Yet all this had been done by fifty men, fifty banished patriots, who had hastened back on learning that their country was in danger, and stationing themselves among the cliffs above the pass, had loosened and sent rolling downwards the stones and huge fragments of rock which lay plentifully there.
While the fifty returned exiles were thus at work on the height of Morgarten, the army of the Swiss, thirteen hundred in number, was posted on the summit of the Sattel Mountain opposite, waiting its opportunity. The time for action had come. The Austrian cavalry of the vanguard was in a state of frightful confusion and dismay. And now the mountaineers descended the steep hill slopes like an avalanche, and precipitated themselves on the flank of the invading force, dealing death with their halberds and iron-pointed clubs until the pass ran blood.
On every side the Austrian chivalry fell. Escape was next to impossible, resistance next to useless. Confined in that narrow passage, confused, terrified, their ranks broken by the rearing and plunging horses, knights and men-at-arms falling with every blow from their vigorous assailants, it seemed as if the whole army would be annihilated, and not a man escape to tell the tale.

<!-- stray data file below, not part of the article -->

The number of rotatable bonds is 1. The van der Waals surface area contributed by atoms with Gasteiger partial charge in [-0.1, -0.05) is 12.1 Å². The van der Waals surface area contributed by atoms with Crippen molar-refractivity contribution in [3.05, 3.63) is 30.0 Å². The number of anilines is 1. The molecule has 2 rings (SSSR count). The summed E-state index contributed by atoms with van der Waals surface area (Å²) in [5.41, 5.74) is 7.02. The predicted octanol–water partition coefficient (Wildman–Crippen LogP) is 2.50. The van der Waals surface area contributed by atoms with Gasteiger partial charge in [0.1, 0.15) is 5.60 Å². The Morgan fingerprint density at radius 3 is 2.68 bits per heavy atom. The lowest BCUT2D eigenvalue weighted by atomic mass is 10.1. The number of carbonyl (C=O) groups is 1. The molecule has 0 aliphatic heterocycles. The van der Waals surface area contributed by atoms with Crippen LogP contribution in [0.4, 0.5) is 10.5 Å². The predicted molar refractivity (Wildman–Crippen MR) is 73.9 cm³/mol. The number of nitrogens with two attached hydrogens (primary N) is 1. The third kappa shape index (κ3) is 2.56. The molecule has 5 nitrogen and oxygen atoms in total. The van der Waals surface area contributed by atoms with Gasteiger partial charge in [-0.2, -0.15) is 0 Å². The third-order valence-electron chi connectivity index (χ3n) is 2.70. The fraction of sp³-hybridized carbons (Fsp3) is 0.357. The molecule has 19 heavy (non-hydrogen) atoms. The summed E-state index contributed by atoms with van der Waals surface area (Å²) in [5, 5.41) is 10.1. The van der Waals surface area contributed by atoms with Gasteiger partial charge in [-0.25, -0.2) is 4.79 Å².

Numbers of gallant knights, the flower of the Austrian, nobility, fell under those vengeful clubs. Numbers were drowned in the lake. A halberd-thrust revenged Switzerland on Landenberg, who had come back to his doom. Two of the Gesslers were slain. Death held high carnival in that proud array which had vowed to reduce the free-spirited mountaineers to servitude.
Such as could fled in all haste. The van of the army, which had passed beyond those death-dealing rocks, the rear, which had not yet come up, broke and fled in a panic of fear. Duke Leopold narrowly escaped from the vengeance of the mountaineers, whom he had held in such contempt. Instead of using the ropes he had brought with him to hang their chiefs, he fled at full speed from the victors, who were now pursuing the scattered fragments of the army, and slaying the fugitives in scores. With difficulty the proud duke escaped, owing his safety to a peasant, who guided him through narrow ravines and passes as far as Winterthur, which he at length reached in a state of the utmost dejection and fatigue. The gallantly-arrayed army which he had that morning led, with blare of trumpets and glitter of spears, with high hope and proud assurance of victory, up the mountain slopes, was now in great part a gory heap in the rocky passes, the remainder a scattered host of wearied and wounded fugitives. Switzerland had won its freedom.